This morning I picked Eleanor’s lifeless body up off the floor of the coop. There should have been heft as she was a large Barred Rock, but it was as light as if I had plucked up a page of a newspaper blown in the wind. There was still a bit of warmth to her. She hadn’t been dead long.

Her death was not unexpected. Actually, I’d expected her to die several years ago when I noticed her limping, and saw that her bottom was hot, red and featherless. Eleanor recovered from that mysterious disease (although the skin near her vent remained rough and red forever after.) For the last couple of years, I’ve said, “Eleanor isn’t going to last the winter,” but I was wrong, until this past week when I knew that she was done.

Eleanor was seven and a half years old and I have had her since she was a chick. She came here with Edwina, they were two Barred Rocks bought from a neighbor who had extra chicks in a Murray McMurray order. For years I didn’t like her much. Often, when Barred Rocks are in a mixed flock they are at the top of the pecking order, and these two were true to type. It’s very difficult to integrate new pullets into an established flock with Barred Rocks, and Eleanor and Edwina were ruthlessly aggressive. Nor were they particularly interested in people. I kept them around, even after their egg-laying days were done, because I didn’t have it in me to cull them. They were lucky that I had the room to leave them in the flock of older hens and ignore them.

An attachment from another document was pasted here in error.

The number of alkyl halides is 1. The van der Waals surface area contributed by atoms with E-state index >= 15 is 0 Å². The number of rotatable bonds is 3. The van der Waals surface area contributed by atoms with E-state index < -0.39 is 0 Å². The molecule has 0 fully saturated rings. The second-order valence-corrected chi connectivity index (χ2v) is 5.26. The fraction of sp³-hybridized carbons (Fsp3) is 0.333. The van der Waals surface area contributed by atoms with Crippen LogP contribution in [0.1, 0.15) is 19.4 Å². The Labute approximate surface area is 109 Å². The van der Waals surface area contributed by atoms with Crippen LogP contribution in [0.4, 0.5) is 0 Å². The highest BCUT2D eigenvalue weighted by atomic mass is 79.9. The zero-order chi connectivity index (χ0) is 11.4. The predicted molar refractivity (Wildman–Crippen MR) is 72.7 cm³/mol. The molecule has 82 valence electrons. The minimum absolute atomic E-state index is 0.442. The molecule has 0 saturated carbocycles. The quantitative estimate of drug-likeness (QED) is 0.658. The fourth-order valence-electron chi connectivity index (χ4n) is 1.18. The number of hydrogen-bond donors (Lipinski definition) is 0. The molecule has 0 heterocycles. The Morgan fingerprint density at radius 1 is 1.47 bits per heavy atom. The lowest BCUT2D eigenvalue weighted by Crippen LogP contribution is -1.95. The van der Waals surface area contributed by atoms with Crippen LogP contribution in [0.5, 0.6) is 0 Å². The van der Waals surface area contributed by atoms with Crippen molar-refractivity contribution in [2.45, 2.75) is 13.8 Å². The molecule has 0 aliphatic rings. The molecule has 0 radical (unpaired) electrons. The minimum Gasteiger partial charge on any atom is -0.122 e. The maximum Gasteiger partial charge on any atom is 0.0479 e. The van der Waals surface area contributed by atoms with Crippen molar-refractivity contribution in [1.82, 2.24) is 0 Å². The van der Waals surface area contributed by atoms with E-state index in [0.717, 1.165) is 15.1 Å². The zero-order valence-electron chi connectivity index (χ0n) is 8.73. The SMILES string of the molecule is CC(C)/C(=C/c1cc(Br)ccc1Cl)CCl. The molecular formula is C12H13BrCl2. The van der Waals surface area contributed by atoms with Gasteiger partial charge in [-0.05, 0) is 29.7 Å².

But, they aged. They slowed down. They mellowed out. Eleanor became a peaceful, sunbathing, undemanding old lady. Her skin and scales on her legs sagged with age. I had to trim her toenails because she could no longer wear them down by scratching in the earth. I became fond of her. She had a steady gaze and a sensible manner. Every morning when I tossed the old hens a handful of hulled sunflower seeds, I watched to make sure that Eleanor was still eating. And she was, but as her light dead body tells me, not enough.

Eleanor did not suffer. At least I don’t think so (although I have no doubt that her body was riddled with tumors.) She was out and about until the end and although very, very slow, was still part of the flock.  She still roosted. She could still heft herself out of the coop’s pop door in the morning and go up the ramp at night. In the last two weeks I’d noticed her dozing in the sun, seemingly as if she had stopped mid-step. She hunched her body in a way that I’ve come to recognize is done by a hen at the end of her days. She was too old to baby, too old to extend her time by a week or a month. She looked content enough and she wouldn’t have liked the fuss. I left her alone. I’m sorry to see her go, but I am relieved. I’ve seen enough old hens suffer and I’ve had to make the difficult decision to euthanize too many times. Eleanor saved herself and me from that. She went on her own terms. Rather like how she lived her life.


  1. I’m at work in my office. This brought tears to my eyes. So sad that life has to end, glad she had a good one.

  2. Awww so sorry Terry and family. What a wonderful tribute you’ve told us. RIP Eleanor…

  3. Awwe!! So sorry about Eleanor but she had a wonderful life while living with you all!!